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Rediff.com  » Business » 'Beach row' continues, as Vinod Khosla keeps California surfers away

'Beach row' continues, as Vinod Khosla keeps California surfers away

February 27, 2014 09:13 IST

'Beach row' continues, as Vinod Khosla keeps California surfers away

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Ritu Jha in California

When Khosla bought the Martin’s beach property he put up a gate with a sign that said, ‘Beach closed, keep out.’ Ritu Jha reports from California.


Vinod Khosla, the Silicon Valley billionaire and co-founder, Sun Microsystem, has been involved in a series of legal battles ever since he blocked access to Martin’s beach in California’s Half Moon Bay after buying the property for $37.5 million.

On February 10, California State Senator Jerry Hill (Democrat-San Mateo) introduced Bill-SB 698, to restore public access to the beach.

Hill said the Bill would require the State Lands Commission to enter into negotiations with the landowner (Khosla) to reopen the road for public access.

If a settlement can’t be reached by January 1, 2016, the legislation would direct the commission to acquire the road for public access.

“I introduced Senate Bill 968 to try to provide a pathway for compromise so the public can once again access Martin’s Beach,” Hill told Rediff.com.

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Image: A Bill to restore public access to the beach has been introduced in the California Senate.
Photographs: Sergio Moraes/Reuters

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He said the road to the beach had been closed since 2008, and it might remain shut in future as legal battles play out in the courts.

“The California Coastal Act envisioned this delicate balancing act between maximising public access to the coast while protecting the rights of private property owners,” he added. “This Bill tries to bring the landowner (or the landowner’s representatives) to the table to reach a compromise.”

According to a statement issued by Hill, the property was previously owned for over a century by the Denney family, which charged visitors $5 for access and parking at the beach.

When Khosla bought the property he put up a gate with a sign that said, ‘Beach closed, keep out.’

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Image: A surfer heads to a surfing spot at Martin's Beach, a popular surfing and fishing spot, in Half Moon Bay, California.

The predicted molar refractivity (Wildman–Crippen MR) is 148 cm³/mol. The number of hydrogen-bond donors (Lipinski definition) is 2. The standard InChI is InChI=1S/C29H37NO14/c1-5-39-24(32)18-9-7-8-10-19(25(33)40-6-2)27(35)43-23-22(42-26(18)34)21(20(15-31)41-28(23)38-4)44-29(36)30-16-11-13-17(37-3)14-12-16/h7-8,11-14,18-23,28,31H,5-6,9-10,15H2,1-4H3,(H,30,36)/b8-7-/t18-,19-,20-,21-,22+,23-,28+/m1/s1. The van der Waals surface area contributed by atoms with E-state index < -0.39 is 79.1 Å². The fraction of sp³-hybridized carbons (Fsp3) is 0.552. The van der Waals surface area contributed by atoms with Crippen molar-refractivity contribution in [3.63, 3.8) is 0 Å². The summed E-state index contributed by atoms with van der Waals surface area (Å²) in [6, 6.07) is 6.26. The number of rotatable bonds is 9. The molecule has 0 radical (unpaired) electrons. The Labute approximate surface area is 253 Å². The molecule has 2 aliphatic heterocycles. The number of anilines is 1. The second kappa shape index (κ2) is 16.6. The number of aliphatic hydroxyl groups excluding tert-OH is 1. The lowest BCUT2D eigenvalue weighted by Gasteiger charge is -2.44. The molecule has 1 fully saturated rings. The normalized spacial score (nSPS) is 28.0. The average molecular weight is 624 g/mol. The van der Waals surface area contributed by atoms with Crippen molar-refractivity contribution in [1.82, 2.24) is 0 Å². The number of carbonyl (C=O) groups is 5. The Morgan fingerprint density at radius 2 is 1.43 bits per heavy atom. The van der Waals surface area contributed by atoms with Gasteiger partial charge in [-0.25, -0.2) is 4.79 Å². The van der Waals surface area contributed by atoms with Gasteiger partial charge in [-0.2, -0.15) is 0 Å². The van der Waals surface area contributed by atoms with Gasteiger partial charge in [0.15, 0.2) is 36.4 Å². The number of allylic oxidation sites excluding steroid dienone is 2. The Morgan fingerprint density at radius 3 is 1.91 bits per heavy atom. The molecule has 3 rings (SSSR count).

Photographs: Robert Galbraith/Reuters

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'Beach row' continues, as Vinod Khosla keeps California surfers away

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A group of protesting surfers known as Martin’s 5 were arrested for trespassing and walking down the access road to the beach and going surfing.

Charges were later dropped by the San Mateo County District Attorney’s Office.

Attorney Gary Redenbacher, representing Friends of Martin’s Beach, filed a lawsuit to restore public access to the beach and based his claim on the public trust doctrine and Article 10, Section 4, of the state constitution, which prevents property owners from excluding access to public water bodies.

Surfrider Foundation, another non-profit, grassroots organisation dedicated to the protection of the world’s oceans, is pressing its own lawsuit against Khosla based primarily on the California Coastal Act.

The case, scheduled to go to court in May, contends Khosla failed to obtain a coastal development permit for the new gate and restrictive signs that prevent the public from accessing the beach.

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Image: A dog participates in a surfing competition.
Photographs: Lucy Nicholson/Reuters

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Mike Wallace, a volunteer at Surfrider Foundation and a long time surfer at the beach, told Rediff.com, “Families have for generations gone to the beach, whether it is on the 4th of July or holiday picnics, now they can’t do that.”

The organisation sent a registered letter to Khosla to find a way out, but he did not respond, Wallace added.

Michale Roberts, who is supporting Senator Hill’s Bill, asked, “Why should a billionaire restrict access to a beach that had been used for surfing for hundreds of years?  We just want access to the coastline.”

E-mails and phone calls to Khosla’s attorney were not returned.

 


Image: Surfers catch a wave.
Photographs: Hugh Gentry/Reuters

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